Well, as anyone who has been abroad will tell you, doing things in a language you don't know fluently is exhausting. Especially early on, you will not be motivated to even leave your room because the idea of going outside and not understanding anyone is daunting. However, as you continue to progress and adapt things do get easier, even if at times it seems like they never will.
The rule isn't say yes to everything, it's say yes to adventure, even when you don't think you want it. Beyond that, the focus should be on securing more adventure and there is one sure fired way to do that.
Most people don't want to risk bringing someone along if they think that person will be a liability rather than an asset. This is true in friendships, business, and while traveling abroad. But demonstrating competence can look different for everyone, especially while studying abroad and learning a foreign language. There are some things you can do to set yourself apart, though:
- Speak every chance you get
Most exchange students will never speak their immersion language. It doesn't make sense, but it is the reality and so simply by doing what most others will not do you can have what most others cannot have. Irrespective of how many times you mess up, how many verbs you conjugate incorrectly, how many horribly insinuative things you say, people appreciate effort. Not only that, but demonstrating your willingness to improve will result in people being more willing to help you improve.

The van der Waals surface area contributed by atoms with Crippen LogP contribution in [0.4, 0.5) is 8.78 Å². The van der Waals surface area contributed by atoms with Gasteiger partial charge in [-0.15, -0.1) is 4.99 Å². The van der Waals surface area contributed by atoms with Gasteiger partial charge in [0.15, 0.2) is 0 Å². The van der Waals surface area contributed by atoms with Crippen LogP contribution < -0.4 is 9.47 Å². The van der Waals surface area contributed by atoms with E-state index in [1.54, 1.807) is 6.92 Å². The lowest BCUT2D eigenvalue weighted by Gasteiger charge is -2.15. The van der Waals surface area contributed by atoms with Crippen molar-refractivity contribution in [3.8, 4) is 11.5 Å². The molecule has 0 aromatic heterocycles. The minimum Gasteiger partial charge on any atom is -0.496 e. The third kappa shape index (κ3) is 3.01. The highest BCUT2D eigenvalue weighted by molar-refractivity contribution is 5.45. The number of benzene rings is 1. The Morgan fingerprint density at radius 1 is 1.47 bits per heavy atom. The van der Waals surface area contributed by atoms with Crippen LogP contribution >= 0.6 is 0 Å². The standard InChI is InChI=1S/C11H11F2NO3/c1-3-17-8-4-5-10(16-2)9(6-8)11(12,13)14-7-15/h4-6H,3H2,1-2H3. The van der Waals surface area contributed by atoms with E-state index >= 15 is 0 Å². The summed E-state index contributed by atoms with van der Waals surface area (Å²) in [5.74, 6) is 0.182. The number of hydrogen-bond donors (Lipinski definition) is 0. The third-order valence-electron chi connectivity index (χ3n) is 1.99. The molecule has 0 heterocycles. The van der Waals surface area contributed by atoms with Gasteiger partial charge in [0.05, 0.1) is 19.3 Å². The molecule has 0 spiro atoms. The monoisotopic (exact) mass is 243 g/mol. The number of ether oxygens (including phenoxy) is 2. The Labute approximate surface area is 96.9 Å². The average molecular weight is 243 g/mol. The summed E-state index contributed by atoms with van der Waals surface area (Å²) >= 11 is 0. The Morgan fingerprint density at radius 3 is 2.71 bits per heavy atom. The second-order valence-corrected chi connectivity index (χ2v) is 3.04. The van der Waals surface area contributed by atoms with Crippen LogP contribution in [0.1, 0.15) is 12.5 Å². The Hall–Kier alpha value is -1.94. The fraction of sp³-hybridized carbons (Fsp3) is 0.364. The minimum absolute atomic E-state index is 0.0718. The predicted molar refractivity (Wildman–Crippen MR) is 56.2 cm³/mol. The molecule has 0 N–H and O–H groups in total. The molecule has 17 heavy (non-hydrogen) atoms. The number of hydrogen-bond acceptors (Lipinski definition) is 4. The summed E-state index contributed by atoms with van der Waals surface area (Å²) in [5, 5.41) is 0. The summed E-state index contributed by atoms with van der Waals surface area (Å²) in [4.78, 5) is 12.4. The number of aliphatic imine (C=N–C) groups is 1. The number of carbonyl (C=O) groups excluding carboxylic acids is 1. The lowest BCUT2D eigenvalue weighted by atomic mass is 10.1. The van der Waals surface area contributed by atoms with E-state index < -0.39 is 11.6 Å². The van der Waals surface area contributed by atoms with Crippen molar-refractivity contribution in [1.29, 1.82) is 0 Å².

Whether that is through more exposure to the the new language, more time practicing with native speakers, more opportunities to communicate, honest feedback about your fluency level, or help planning out next steps to avoid making mistakes, a willingness to learn makes all the difference. However, improvement is also important.
- Make improvements consistently
After a certain amount of time, helping someone who is not improving with the second language acquisition can be difficult. It is impossible for a native speaker to teach someone a language if that person refuses to put in the requisite effort. Demonstrating the ability to progress even with all of the challenges of everyday life is powerful when trying to establish yourself amongst the locals during an immersion based learning program.
The best part? If you are using the language and meeting people and trying new things, it is next to impossible to not make improvements. With that in mind, since you will be exploring all of these new things, consider inviting some of the people you've met, even if they are acquaintances still and not necessarily friends.
- Invite people to do things
Something that is often overlooked is the ability to invite people to do things you enjoy. Yes, it can be good and often fun to do what others invite you to do, but it is not the only way. In fact, if the relationship feels one sided, this is a great way to turn that around. Whether it's watching films, a culture excursion, or inviting them to explore a topic about which you are passionate, sharing your life with people will give them confidence to share their lives with you.
While there isn't really a correct way to approach an immersion program, there are certainly many ways not to go into them. It may be exhausting, but saying yes to things people invite you to do is a superpower and not many people realize this. If you are being invited to do something, there is probably a reason for that and you should do everything you can to take full advantage of that. Using the above strategies you will be able to maximize your language immersion programs and ensure that you leave nothing on the table when it's time to turn around and go home.
Learning a language is no easy feat, it will be difficult irrespective of how you approach it. But you can do difficult things and be great, so continue to do difficult things and be great. I will be here by your side endeavoring to do the same.